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Archive for the ‘Christmas’ Category

It’s the holiday season! If you’re looking for the perfect gift to give a family member aged 10+, consider giving a book by yours truly. Traveler is a time-travel story about family, justice, and courage. If you’re in the Detroit Metro area, pm me to get a signed copy or order on Amazon here:

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We’re close to the Christmas season, particularly since Thanksgiving is so late. Despite my policy of taking one holiday at a time, I’m starting to think about Christmas-y stuff right about now. Of course, the decorations won’t come out for another week yet, but I’ve already started shopping in an attempt to get everything bought and wrapped by the day before Christmas Eve. The number of times this has happened in the past? Zero, but I do try every year.

All of this has stirred up some of my best memories. My grandparents, both sets, always made Christmas fun and special.

At Grandma and Grandpa Ballantyne’s house, we always celebrated on Christmas Eve with all of the aunts, uncles, and cousins. It was crowded and loud and I sometimes retreated to the back bedroom or the bathroom for a few minutes of quiet, but after I recharged, I couldn’t wait to join the fun again. Grandma made dinner and then all of us kids had to wait for what seemed like hours for the adults to stop talking while we eyed the mounds of presents. They always threatened to make us wait until after dessert, which, of course, was pure torture. Grandma’s tree always had mounds of tinsel spread throughout and I thought it looked lovely, like in a fairy tale, gifts heaped in piles spreading out from the trunk. Grandma loved giving; there were gifts for everyone. She always over-shopped, so we got tons of gifts, which my mother would grumble about for days afterward. I still have the non-Barbie doll with brown hair (like me!) that I got when I was three years old from “Santa” there. After presents, there was the chocolate eclair dessert that my great-grandma made, which was fabulous. We kids would play with our gifts and as the sugar crash began to happen, we were carted home to await Christmas morning.

At Grandma Ruth and Grandpa Nick’s house, it was a slightly calmer affair with fewer people, my brothers and I were the only kids for a long time, but wonderful, nonetheless. For several years, Grandpa would be waiting at the door for us with the old video camera rolling with actual film and no sound. There was dinner on Christmas Day and sometimes we had presents before dinner rather than after. I don’t remember a pattern. Before we opened presents, though, we had to put Baby Jesus in the manger because it was his birthday. (Side note: I know it’s not his real birthday. Just wanted to clear that up.) Christmas seemed holy and beautiful at their house, the emphasis placed on the religious meaning of Christmas and it felt special. I loved the smell of Grandma Ruth’s kitchen, she was an amazing cook. We always had ham with pineapple on top. I called ham “bugs” for the longest time. I have no idea why, so don’t ask. I was an odd child. There were always Christmas cookies with the sprinkles and cinnamon dots in the shapes of bells, Santas, Christmas trees, and reindeer. I have those cookie cutters now and I use them every year. Later, we sometimes played Uno or Go Fish with my aunt and uncle or I curled up in the old green rocking chair and read all the stories in Grandma’s Liguarian magazines until it was time to sleepily go home, where our other presents were waiting. I loved Christmas there.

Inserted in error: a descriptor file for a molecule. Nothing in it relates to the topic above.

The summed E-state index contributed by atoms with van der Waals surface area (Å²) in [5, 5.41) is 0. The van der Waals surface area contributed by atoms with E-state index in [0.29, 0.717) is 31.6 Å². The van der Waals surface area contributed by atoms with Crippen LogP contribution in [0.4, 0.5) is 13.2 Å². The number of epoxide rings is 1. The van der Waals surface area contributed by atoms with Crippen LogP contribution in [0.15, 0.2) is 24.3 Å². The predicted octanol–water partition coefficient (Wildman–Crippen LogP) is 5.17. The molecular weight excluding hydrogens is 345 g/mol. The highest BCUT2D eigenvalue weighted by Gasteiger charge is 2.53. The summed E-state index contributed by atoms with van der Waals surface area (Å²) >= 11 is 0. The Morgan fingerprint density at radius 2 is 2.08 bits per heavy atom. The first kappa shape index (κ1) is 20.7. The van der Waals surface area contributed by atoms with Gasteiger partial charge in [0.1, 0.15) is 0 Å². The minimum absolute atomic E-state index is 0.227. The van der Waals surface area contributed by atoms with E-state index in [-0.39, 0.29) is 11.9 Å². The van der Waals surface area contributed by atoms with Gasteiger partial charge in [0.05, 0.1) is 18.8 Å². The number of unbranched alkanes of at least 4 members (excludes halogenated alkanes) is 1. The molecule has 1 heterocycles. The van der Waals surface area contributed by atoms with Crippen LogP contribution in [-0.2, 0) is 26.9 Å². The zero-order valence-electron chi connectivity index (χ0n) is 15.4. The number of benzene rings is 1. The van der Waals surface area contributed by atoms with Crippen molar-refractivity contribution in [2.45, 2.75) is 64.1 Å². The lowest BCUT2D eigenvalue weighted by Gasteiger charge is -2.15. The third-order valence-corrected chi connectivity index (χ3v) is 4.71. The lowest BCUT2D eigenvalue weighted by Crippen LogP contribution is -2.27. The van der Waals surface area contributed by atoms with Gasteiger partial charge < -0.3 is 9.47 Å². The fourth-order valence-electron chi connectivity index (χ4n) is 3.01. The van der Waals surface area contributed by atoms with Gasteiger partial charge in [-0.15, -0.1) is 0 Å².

Were we privileged at Christmas? Yes, we definitely were. Our gifts weren’t expensive, but the grandparents put a lot of thought into them and I always felt loved. The memories of being at their houses for Christmas are some of the best I have and as an adult, I can appreciate how much effort they put into making it wonderful for us. I hope my boys look back on Christmas with the same amount of mushy nostalgia as I do.

What is your favorite Christmas or other holiday memory? Share it in the comments, I’d love to hear from you.

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When I was a kid, I had a Magnus Chord organ (look it up) that used to be my mom’s. I loved that thing. It had a short keyboard to be played with the right hand, I can’t remember how many keys, and buttons that produced accompanying chords that were played with the left hand. The minor chords were my favorite. There were music books written specifically for the Magnus Chord organ and I played it all the time, especially between the ages of 7-10 or so.

One of my favorite types of music to play, and sing, was Christmas music. Like, in the summertime. Also in the spring, the fall, and in the long winter months after Christmas. I also listened to year-round Christmas music on my record player. Gene Autry, Burl Ives, The Carpenters. When we got the Avon Christmas tape, I was in heaven. I adored the melodies. the words, the sacred feel of it all. I still do. Of course, I was allowed to listen to it in my room, but playing it in the living room or in the car was taboo until Thanksgiving Day when Santa was given the key to the City of Detroit during the Thanksgiving Parade.

I still pretty much do that, the only exception is when we begin to practice Christmas choir music in October. The difference is that now, I don’t sing or play Christmas music on my own throughout the year like I used to. What changed? I’m not sure, but the best guess I can muster is that it just started to feel less special. I noticed myself getting sick of Christmas music by the time the holiday actually got here and that made me sad. I wanted Christmas to feel special again. Plus, now, it just doesn’t feel right until it gets closer and colder outside. Sometimes, it doesn’t even feel special, then. The feeling has to be just right.